Senator John Kerry, with 40 percent of the votes, scored a crucial
victory in the Wisconsin Democratic primary Tuesday, fending off rival
Senator John Edwards' 34 percent.
But the relatively small 44,000-vote margin separating them
ensures that the Democratic race will remain competitive for at least another
two weeks and that voters in California, New York and Ohio will play an
important role in the nominating process. They, along with those in
nine other states, head to the polls on March 2.
The Massachusetts senator retained his status as the man to beat. But
Tuesday's result also bolsters Edwards' campaign and sets the table for
a two-candidate race. It also looks as though former governor Howard
Dean's increasingly quixotic quest for the White House will not be able
After Tuesday's result became apparent, Kerry appeared before
supporters in Madison to declare victory but looked considerably less
energized than he has after previous wins.
"I want to thank so many across Wisconsin and America who have given
this campaign their help and their hearts," Kerry said. "Tonight I say
to all of America: Get ready. A new day is on the way."
In his remarks to supporters in Milwaukee, Edwards appeared emboldened
by the Wisconsin outcome. He stressed that he plans to battle hard for
the nomination in coming weeks.
"Today, the voters of Wisconsin sent a clear message," Edwards said.
"The message was this: Objects in your mirror may be closer than they
For Dean, who finished third with 18 percent of the vote Tuesday,
Wisconsin will be remembered as the state where he made his last,
ultimately unsuccessful, stand. The campaign has scheduled a press
conference for Wednesday afternoon during which Dean will end his
candidacy, according to an Associated Press report.
Two weeks ago, he promised to bow out if he failed to win the state. He
later backed away from that statement. But his campaign chairman left
the organization Monday and his staff has been exploring vacation plans
in recent days, according to various reports.
Still, Dean issued no formal withdrawal from the race Tuesday night. At
roughly the same moment members of the national media were feverishly
writing his political obituary for Wednesday's papers, he appeared
before supporters in Madison.
"We are not done yet," he said.
But Dean did acknowledge that Wisconsin had not proved the backstop he
once said it would be.
"I know that some of you are disappointed because we didn't do as well
as we had hoped we would do in Wisconsin. But I also want you to think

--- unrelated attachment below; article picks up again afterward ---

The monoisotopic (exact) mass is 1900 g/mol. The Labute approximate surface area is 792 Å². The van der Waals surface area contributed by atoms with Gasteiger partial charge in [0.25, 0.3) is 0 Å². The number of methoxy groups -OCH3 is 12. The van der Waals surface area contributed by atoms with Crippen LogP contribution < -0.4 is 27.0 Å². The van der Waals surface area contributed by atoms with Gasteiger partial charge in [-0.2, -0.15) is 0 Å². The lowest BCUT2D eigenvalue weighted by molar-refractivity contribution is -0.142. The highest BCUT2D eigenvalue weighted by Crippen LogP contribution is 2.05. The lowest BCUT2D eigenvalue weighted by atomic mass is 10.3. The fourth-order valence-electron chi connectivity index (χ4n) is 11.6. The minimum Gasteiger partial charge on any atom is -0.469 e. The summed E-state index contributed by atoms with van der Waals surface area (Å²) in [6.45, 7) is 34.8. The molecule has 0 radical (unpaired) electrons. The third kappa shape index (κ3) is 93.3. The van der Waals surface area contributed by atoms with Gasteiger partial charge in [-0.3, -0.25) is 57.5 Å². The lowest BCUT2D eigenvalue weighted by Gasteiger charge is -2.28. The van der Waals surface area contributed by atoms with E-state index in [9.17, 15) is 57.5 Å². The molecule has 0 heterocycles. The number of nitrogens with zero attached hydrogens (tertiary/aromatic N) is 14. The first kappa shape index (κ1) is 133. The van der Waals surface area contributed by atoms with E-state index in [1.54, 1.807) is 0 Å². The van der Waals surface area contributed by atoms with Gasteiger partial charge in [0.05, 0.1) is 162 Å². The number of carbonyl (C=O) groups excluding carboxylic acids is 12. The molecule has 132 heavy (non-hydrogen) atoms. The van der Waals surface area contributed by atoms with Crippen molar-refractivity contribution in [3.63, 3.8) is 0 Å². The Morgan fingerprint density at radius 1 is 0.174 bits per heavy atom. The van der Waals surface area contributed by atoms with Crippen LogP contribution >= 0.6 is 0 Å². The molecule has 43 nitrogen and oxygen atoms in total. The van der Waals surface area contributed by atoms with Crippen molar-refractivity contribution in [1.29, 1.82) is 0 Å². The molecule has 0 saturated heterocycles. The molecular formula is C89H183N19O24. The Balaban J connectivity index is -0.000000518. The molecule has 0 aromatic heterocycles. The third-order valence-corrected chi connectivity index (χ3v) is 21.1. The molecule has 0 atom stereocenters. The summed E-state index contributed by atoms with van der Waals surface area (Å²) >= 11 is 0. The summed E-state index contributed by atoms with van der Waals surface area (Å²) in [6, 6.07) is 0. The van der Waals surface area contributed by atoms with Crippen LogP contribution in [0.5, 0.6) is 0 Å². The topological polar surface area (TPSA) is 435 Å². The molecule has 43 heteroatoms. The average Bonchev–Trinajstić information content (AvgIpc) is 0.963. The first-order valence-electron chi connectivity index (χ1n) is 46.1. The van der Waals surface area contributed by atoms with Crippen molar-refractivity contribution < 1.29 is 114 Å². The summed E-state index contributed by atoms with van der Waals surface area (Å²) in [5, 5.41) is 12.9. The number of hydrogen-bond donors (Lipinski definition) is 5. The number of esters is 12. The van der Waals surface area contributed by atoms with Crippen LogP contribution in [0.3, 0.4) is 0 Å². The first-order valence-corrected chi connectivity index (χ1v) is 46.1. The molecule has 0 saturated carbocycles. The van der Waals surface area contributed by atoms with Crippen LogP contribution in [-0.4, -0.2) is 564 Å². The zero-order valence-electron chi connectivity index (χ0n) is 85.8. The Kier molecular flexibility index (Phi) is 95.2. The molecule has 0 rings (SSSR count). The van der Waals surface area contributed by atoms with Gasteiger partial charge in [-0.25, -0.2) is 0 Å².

for a moment about how far we have come," he said.
Despite winning by a smaller than expected margin in Wisconsin, Kerry
remains the heavy favorite to win the Democratic nomination. He upped
his delegate total to 605 Tuesday night, compared to 189 for Edwards,
according to a CBS News tally. Dean has 221 delegates. A total of 2,161
are needed to secure the nomination.
For the past week, the major Democratic contenders have focused nearly
all their time and much of their financial resources on Wisconsin. Over
the next two weeks, however, the playing field expands to include as
many as 16 states.
On February 24, voters in Hawaii, Idaho and Utah will cast votes in
Democratic caucuses or primaries.
California, New York, Ohio, Connecticut, Georgia, Massachusetts,
Minnesota, New York, North Dakota, Rhode Island, Vermont and Washington
all hold either primaries or caucuses on March 2, the so-called "Super
Kerry appears to have the edge in many of those states. Only Georgia is
in Edwards' southern home region. To date, the North Carolina senator
has won only his neighboring state, South Carolina.
Kerry appears to have a financial advantage as well. He has a much
broader fund-raising base than Edwards and reported a spike in
contributions after his Iowa victory last month. Contributors tend to
gravitate toward perceived winners and Kerry has basked in the glow of
presumptive nominee recently.
Kerry has also chosen to forgo federal funding assistance. Thus his
campaign is not bound by individual states' spending limits. He could
theoretically flood airwaves from New York to Los Angeles with campaign
The size of the upcoming states could mitigate Kerry's financial
advantage, however. New York and Los Angeles are the two most expensive
media markets in the nation for TV or radio advertising, and airtime in
San Francisco and Atlanta doesn't come cheap, either. So neither
candidate is likely to have an overwhelming advertising presence
Edwards has the advantage of being the last best hope of extending the
current Democratic primary season. The chattering mass of television
talking heads loves a good horse race, so it's in their interests to
talk up Edwards' chances.
Exit polls out of Wisconsin and other states that have voted so far
reveal a Democratic Party unified and energized behind one goal:
defeating George Bush this fall. That sentiment has helped propel Kerry
to the front of the pack.
Kerry won 69 percent of the vote among Wisconsinites who said the most
important quality they were looking for in a candidate was someone who
"can defeat George W. Bush," according to exit-poll data.
Yet Edwards scored higher than Kerry with voters Democrats must reach
to win: Independents and Republicans. In Wisconsin, voters from those
two groups comprised nearly 40 percent of all voters, and they favored
Edwards over Kerry by a wide margin, according to exit results.
Expect to hear more about that in coming days as Edwards makes his case
for being the candidate best equipped to beat Bush this fall.
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